Friday, 19 June 2015

At last!

The grass in the meadows has been cut and silaged, so it is short again.   This means that any 'ups and downs', and 'potholes' and any rabbit holes are easy to see and can be avoided by yours truly who is never absolutely easy on her feet these days and falls over at the drop of a hat.

So our afternoon wander this afternoon took in two of the silage meadows.   I was looking for wild flowers and for the family of twelve half-grown mallard ducks which the farmer keeps seeing on the beck.  Tess of course had only one thing on her mind (although yesterday she chased a half-grown male deer sporting half-grown antlers across the field.   He cleared the hedge by several feet and was away like the wind.)

I found my first dog-rose.    It is the favourite of all the flowers for me - coming as it does in all colours from almost white to the deepest pink.   The little patch of silverweed (potentilla) which always appears in the meadow gateway was already in flower and pink campion grew everywhere.

Buttercups, that most goldenyellow of all wild flowers, are almost over but the hay paddock is not yet cut and there are still enough flowering to make the field quite a sight.

Tess found a little 'house' under the hedge, which she investigated.  I would love to think that Cloudberry and Sneezewort from BB's 'Little Grey Men' had set up home there and that if I could see down that hole there would be a tiny Welsh dresser filled with lovely china, and a bookcase full of books on the countryside, and two tiny rocking chairs either side of the woodburner (plenty of wood around) for the little men to sit in and smoke their pipes in the evening after doing what little grey men do all day.   But I fear it is much more likely to be the home of Rag, Tag and Bobtail and that Mrs Floppy Bunny is in the process of 'persuading' her offspring to leave home as she prepares for another brood shortly to be born.

No sunshine, but no wind either after a very windy day yesterday.   So we had a lovely wander.   We didn't see the young mallards; in fact I couldn't see the beck at all as the grass was so long along its edge.   I did contemplate coming back through the big pasture but as there are fifteen very frisky bullocks in there I thought better of it, discretion being the better part of valour.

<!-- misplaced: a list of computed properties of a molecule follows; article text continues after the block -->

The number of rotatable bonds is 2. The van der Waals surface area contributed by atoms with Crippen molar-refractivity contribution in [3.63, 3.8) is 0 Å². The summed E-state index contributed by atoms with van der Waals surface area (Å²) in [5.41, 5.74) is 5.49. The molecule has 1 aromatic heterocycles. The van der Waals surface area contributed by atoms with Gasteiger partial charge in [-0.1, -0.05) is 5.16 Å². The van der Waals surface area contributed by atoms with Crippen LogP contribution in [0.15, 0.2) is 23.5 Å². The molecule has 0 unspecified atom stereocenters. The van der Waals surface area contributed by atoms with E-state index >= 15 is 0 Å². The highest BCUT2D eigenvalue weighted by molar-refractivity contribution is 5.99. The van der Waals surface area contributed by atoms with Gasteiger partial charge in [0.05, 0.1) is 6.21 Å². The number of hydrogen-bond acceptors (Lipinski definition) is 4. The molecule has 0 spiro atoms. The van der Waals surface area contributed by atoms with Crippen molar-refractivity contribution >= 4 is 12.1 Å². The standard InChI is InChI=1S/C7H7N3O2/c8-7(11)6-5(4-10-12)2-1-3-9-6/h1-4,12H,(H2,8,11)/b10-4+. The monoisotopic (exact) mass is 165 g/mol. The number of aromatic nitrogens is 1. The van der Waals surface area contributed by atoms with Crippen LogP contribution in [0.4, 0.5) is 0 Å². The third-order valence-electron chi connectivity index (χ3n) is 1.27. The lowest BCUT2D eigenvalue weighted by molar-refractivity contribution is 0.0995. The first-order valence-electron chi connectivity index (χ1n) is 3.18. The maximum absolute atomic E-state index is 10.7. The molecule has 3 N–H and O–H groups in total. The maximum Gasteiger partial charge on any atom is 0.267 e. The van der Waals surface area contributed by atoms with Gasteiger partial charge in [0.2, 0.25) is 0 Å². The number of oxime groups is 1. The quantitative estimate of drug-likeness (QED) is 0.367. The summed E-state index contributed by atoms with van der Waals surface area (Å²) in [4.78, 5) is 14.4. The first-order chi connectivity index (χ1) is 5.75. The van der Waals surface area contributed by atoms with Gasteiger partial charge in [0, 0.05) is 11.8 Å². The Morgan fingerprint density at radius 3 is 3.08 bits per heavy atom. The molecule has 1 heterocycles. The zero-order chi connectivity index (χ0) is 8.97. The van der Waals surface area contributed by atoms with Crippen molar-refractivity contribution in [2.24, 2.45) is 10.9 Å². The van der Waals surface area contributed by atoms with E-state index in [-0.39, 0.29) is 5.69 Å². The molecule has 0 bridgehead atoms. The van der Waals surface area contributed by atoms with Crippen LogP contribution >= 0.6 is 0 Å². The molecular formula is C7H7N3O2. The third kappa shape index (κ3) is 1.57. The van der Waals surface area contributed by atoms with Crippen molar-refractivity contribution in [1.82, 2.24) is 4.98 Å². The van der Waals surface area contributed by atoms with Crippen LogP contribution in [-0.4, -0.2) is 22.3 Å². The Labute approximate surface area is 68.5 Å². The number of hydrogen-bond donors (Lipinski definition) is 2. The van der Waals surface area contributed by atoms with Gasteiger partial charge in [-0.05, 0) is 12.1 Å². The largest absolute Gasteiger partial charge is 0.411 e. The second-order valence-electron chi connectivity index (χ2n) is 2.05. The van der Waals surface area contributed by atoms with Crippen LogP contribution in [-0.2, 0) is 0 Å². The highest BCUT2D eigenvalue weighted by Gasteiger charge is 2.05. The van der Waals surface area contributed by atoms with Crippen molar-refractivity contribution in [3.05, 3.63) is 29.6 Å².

17 comments:

Heather said...

I feel as if I have accompanied you on your walk Pat. Lovely wild flowers and that is a very interesting hole that Tess is studying.

Maywyn Studio said...

Lovley pictures and post.
That "home" is scary. Its huge! Fox maybe?

Kristi in the Western Reserve said...

You live in such beauty it takes my breath away!

Mac n' Janet said...

Love your description of the "maybe" burrow, books, china, rocking hairs and all.

Joanne Noragon said...

A lovely walk. How nice that we share Queen Ann's lace, buttercups and dog roses. I like the stone fences, and that the white dots in the field must be sheep.

Barbara Womack said...

Looks like a great day for a walk. Such pretty flowers. I do wonder what lives down the hole Tess discovered.

Pamela Terry and Edward said...

Oh Lord, Apple would have disappeared straight down that hole before I blinked. Stuck inside like a cork.
Beautiful walk.

xoxo,
p

Hildred said...

A lovely post, and beautiful pictures, - would like to have been on your wander with you, Pat.

angryparsnip said...

Thank You for taking me along on your wonderful walk with Tess.
You live in a beautiful place.
When the farmer cuts the silage do all the wildflowers add to the mix
and make it better ?

cheers, parsnip

Bovey Belle said...

What lovely flowers. I love the dog roses too, especially the really deep pink ones. I don't blame you for not cutting across the field with the bullocks in it!

donna baker said...

What a wonderful place you dwell in. It must be beautiful. Now tell me this, do you and the farmer look for buried treasure in those fields? I surely would. A hole like that at my farm would be an armadillo den, but other things often take up residence in them.

Totalfeckineejit said...

:)

Cro Magnon said...

I so agree about the Dog Roses, they make me smile when I see them, and that can't be bad!

thelma said...

All I will say is not June wonderful, what I would call a very fulfilling walk, taking the 'pulse of the earth'. Do you eat rabbit pie by the way?

JoAnn ( Scene Through My Eyes) said...

Wonderful photos - so glad you could take such a nice walk. And I must ask - why are they called Dog Roses?

Frances said...

I am so glad you took your camera along on this wander. The dog roses are truly beautiful. The photograph of Tess investigating an interesting possibility is priceless!

I'm hoping that you will eventually get a peek at the elusive ducklings. xo

The Weaver of Grass said...

Thanks for calling in everyone.